Shipping has dodged another bullet from the taxman. A total of 130 countries, representing more than 90% of global GDP, have backed cross-border taxation plans for multinationals, ensuring they will have to pay a global minimum corporate income tax of at least 15%. The talks held at the Organisation for Economic Cooperation and Development (OECD) follow on from discussions into the matter at the G7 summit in the UK last month. The agreement will go to the G20 for political endorsement at a meeting in Venice next week.
Crucially, however, for shipping, the likely new regulations will not change how the industry pays it taxes today.
The new minimum tax rate of at least 15% would apply to companies with turnover above a EUR750m ($889m) threshold, with only the shipping industry exempted.
The International Transport Forum (ITF) at the Organisation for Economic Co-operation and Development (OECD) estimates shipping currently pays just 7% tax on profits on average worldwide.
“The decision to exclude shipping income raises the question what exactly is shipping,” commented Olaf Merk, the ITF’s shipping expert. “If it is in essence all that a shipping company does, excluding shipping from a global minimum tax could make terminal operators and freight forwarders wonder why they pay taxes for the same activities that shipping companies could offer tax-exempt or partially tax-exempt.”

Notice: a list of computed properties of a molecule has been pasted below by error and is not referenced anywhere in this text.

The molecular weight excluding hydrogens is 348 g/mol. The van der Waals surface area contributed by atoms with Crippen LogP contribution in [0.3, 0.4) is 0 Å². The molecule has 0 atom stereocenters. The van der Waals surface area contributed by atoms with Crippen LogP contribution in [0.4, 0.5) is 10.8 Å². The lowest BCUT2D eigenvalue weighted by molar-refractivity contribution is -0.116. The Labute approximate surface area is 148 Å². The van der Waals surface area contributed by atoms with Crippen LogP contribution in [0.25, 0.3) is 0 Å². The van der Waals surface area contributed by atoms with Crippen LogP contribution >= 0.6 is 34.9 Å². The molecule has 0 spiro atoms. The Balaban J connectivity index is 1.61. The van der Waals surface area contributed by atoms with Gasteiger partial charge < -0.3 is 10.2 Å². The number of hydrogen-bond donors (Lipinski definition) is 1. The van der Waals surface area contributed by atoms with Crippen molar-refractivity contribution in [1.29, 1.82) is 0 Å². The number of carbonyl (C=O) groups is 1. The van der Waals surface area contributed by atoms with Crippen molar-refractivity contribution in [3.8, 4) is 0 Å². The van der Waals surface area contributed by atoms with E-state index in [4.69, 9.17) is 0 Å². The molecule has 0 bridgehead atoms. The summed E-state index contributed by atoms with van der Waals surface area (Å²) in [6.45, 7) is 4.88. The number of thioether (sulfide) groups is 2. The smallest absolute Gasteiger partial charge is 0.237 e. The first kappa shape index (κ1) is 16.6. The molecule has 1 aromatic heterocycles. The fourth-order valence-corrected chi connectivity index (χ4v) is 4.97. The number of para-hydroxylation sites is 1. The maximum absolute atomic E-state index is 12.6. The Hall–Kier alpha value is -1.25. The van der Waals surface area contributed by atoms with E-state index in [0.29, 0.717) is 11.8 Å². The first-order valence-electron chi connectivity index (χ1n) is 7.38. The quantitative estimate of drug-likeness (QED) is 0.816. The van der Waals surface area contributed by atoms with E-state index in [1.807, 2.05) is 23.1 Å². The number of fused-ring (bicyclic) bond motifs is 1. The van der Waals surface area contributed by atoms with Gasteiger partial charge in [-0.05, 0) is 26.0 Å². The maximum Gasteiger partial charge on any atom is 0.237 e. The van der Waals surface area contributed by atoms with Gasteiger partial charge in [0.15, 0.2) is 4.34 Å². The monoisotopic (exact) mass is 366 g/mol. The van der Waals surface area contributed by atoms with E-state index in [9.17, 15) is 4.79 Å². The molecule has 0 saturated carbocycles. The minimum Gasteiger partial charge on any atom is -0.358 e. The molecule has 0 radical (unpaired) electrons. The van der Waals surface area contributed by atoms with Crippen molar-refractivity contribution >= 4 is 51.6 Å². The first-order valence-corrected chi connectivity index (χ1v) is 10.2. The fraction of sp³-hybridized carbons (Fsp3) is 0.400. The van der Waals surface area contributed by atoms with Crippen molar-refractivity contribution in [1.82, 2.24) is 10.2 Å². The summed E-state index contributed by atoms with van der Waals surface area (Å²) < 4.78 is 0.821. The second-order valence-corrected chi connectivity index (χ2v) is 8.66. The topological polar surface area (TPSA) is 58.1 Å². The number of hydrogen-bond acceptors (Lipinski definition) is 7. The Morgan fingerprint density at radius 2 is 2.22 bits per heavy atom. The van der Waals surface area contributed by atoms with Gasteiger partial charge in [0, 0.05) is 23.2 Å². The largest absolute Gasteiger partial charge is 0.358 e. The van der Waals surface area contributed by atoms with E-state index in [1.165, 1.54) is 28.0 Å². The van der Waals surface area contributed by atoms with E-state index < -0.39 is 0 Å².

Last month the Federation of European Private Port Companies and Terminals (FEPORT) struck out on exactly this issue.
“FEPORT is preoccupied by the too broad definition of shipping that could lead to an exemption of shipping companies’ own cargo handling activities and beyond. If this were to happen then this would further distort competition in the port services sector to the advantage of shipping companies and undermine the very purpose of the new OECD proposals,” FEPORT stated in a release last month.
The worldwide average statutory corporate income tax rate for all industries is 24%. According to ITF’s own calculations, the effective income tax rate of the 41 shipping firms listed on the New York Stock Exchange over 2010-19 was just 2%. According to KPMG, meanwhile, the nominal corporate tax rate for qualifying shipping groups in the UK tonnage tax scheme is around 1-2%.